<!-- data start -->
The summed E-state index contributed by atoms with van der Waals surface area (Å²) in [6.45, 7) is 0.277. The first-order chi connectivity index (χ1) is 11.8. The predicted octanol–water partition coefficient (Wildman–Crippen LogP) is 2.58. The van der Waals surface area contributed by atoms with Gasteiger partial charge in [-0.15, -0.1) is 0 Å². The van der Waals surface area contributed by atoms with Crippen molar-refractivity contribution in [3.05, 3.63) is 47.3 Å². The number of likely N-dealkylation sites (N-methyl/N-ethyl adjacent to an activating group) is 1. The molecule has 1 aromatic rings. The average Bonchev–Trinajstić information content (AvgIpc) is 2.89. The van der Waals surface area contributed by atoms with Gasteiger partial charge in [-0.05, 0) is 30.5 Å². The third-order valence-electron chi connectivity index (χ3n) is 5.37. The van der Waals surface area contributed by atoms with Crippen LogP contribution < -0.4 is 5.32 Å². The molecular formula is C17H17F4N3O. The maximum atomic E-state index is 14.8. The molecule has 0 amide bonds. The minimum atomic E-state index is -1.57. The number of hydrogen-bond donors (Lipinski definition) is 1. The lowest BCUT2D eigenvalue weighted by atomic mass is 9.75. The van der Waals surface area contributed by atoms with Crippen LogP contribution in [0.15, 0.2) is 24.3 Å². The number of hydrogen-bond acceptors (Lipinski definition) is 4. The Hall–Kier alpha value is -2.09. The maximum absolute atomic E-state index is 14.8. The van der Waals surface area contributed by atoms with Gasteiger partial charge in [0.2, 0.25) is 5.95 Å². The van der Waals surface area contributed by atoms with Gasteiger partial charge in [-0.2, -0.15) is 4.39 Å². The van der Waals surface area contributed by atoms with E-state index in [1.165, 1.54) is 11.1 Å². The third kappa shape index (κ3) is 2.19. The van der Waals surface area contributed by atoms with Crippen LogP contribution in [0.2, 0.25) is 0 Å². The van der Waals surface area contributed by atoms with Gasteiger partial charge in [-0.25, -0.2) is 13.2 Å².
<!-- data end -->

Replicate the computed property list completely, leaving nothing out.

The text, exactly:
The summed E-state index contributed by atoms with van der Waals surface area (Å²) in [6.45, 7) is 0.277. The first-order chi connectivity index (χ1) is 11.8. The predicted octanol–water partition coefficient (Wildman–Crippen LogP) is 2.58. The van der Waals surface area contributed by atoms with Gasteiger partial charge in [-0.15, -0.1) is 0 Å². The van der Waals surface area contributed by atoms with Crippen molar-refractivity contribution in [3.05, 3.63) is 47.3 Å². The number of likely N-dealkylation sites (N-methyl/N-ethyl adjacent to an activating group) is 1. The molecule has 1 aromatic rings. The average Bonchev–Trinajstić information content (AvgIpc) is 2.89. The van der Waals surface area contributed by atoms with Gasteiger partial charge in [-0.05, 0) is 30.5 Å². The third-order valence-electron chi connectivity index (χ3n) is 5.37. The van der Waals surface area contributed by atoms with Crippen LogP contribution < -0.4 is 5.32 Å². The molecular formula is C17H17F4N3O. The maximum atomic E-state index is 14.8. The molecule has 0 amide bonds. The minimum atomic E-state index is -1.57. The number of hydrogen-bond donors (Lipinski definition) is 1. The lowest BCUT2D eigenvalue weighted by atomic mass is 9.75. The van der Waals surface area contributed by atoms with Crippen LogP contribution in [0.15, 0.2) is 24.3 Å². The number of hydrogen-bond acceptors (Lipinski definition) is 4. The Hall–Kier alpha value is -2.09. The maximum absolute atomic E-state index is 14.8. The van der Waals surface area contributed by atoms with Gasteiger partial charge in [0.2, 0.25) is 5.95 Å². The van der Waals surface area contributed by atoms with Gasteiger partial charge in [-0.2, -0.15) is 4.39 Å². The van der Waals surface area contributed by atoms with E-state index in [1.165, 1.54) is 11.1 Å². The third kappa shape index (κ3) is 2.19. The van der Waals surface area contributed by atoms with Crippen LogP contribution in [0.2, 0.25) is 0 Å². The van der Waals surface area contributed by atoms with Gasteiger partial charge in [-0.25, -0.2) is 13.2 Å².